ROBINS AIR FORCE BASE, Ga. --
Preparing for threats, hazards and what-if scenarios keep the Airmen of the 778th Civil Engineer Squadron Emergency Management Flight at Robins Air Force Base, Georgia, at the ready.
One of the most important tools at their disposal is the Installation Emergency Plan. The flight recently completed the yearly revision to the plan.
The IEMP serves as a step-by-step guide, which outlines the roles and responsibilities of responding units in an emergency.
“We write the IEMP, which is a giant checklist for checklists,” said Cassandra White, 778th CES Emergency Management Flight chief. “Every year we go out and evaluate what elements on base we need to have a plan for, such as an active shooter incident or if an aircraft crashes.”
The evaluation phase is called the All Hazards Threat Assessment. This month-long process is a base-wide team effort with various units gathering data. Once that information is collected, the analysis begins.
“We ask questions like is this right? Do we need to add any additional information? What needs to be changed?,” said White. “After we get feedback, updates are made and a final draft is given to the installation commander to sign off on.”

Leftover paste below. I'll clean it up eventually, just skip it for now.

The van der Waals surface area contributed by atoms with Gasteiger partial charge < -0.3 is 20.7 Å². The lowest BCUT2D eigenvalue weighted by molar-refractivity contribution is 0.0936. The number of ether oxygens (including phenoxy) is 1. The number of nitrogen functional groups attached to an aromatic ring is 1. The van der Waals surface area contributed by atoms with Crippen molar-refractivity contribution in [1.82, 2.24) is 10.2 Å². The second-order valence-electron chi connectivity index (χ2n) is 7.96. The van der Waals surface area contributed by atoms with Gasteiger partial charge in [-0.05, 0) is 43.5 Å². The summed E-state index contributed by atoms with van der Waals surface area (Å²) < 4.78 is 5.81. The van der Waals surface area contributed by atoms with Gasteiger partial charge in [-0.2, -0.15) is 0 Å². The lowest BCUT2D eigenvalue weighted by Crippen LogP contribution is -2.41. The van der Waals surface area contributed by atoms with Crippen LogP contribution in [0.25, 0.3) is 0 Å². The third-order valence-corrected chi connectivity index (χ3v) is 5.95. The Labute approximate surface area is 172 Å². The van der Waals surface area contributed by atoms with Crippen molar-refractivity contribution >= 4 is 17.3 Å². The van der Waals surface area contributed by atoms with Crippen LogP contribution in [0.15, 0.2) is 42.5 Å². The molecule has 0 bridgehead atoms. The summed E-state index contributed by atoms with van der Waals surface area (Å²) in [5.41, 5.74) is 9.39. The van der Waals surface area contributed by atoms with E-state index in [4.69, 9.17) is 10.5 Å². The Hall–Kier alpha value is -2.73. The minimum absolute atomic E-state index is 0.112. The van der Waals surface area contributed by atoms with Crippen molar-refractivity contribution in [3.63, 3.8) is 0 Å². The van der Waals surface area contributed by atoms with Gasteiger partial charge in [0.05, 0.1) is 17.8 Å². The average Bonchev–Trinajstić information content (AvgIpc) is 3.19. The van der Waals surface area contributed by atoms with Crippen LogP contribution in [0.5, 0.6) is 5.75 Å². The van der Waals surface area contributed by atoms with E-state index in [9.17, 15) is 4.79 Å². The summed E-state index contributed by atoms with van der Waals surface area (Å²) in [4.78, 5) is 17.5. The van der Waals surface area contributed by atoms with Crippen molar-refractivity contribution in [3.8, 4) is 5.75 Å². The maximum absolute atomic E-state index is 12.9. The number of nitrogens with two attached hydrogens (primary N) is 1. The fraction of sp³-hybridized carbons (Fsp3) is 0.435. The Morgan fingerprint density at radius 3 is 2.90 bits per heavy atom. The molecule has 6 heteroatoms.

The IEMP is an ever-changing manual as emergency response evolves.
According to White, in 2019 a new section was added to address tropical storm emergencies following Hurricane Michael the prior year. The Category 5 storm hit the Florida Panhandle and caused catastrophic damage to Tyndall Air Force Base.
Concerned the remnants of the hurricane could impact Robins, White said the base was shut down.
On October 10, 2018, only essential personnel reported for work. In the aftermath, toppled trees from high winds caused minor damages to some buildings.
“Robins has served as an evacuation point for bases in Florida for many years,” said White. “However, that storm made us realize we need to have a checklist for hurricanes, and now we do.”
Another area of preparation for the flight is Chemical, Biological, Radiological and Nuclear defense exercises.
778th CES trains 5,000 deployable Airmen and civilians on base. The three hour CBRN class is required every 18 months.
“With the way missions change, it is now more important than ever to have a good understanding of how to wear the protective posture gear,” said Senior Airman Jameson Tate, 778th CES Emergency Management Training journeyman. “Knowing exactly what actions to take or not after a chemical attack can potentially save your life.”
The CBRN classes are held every Wednesday with 60 Airmen participating each session. The first half of the class is instruction-based and concludes with hands-on learning.
“We work with just about everybody on base to not only accomplish our mission, but help them accomplish theirs,” said White.
And even though she described the job as overwhelming at times, that does not overshadow her excitement of waiting for the unknown.
“This is a really fun career field. It is so dynamic and diverse in what we touch every day,” said White.
It is always on her mind though, that this could be the day the IEMP comes into play.
“We are ready,” she said.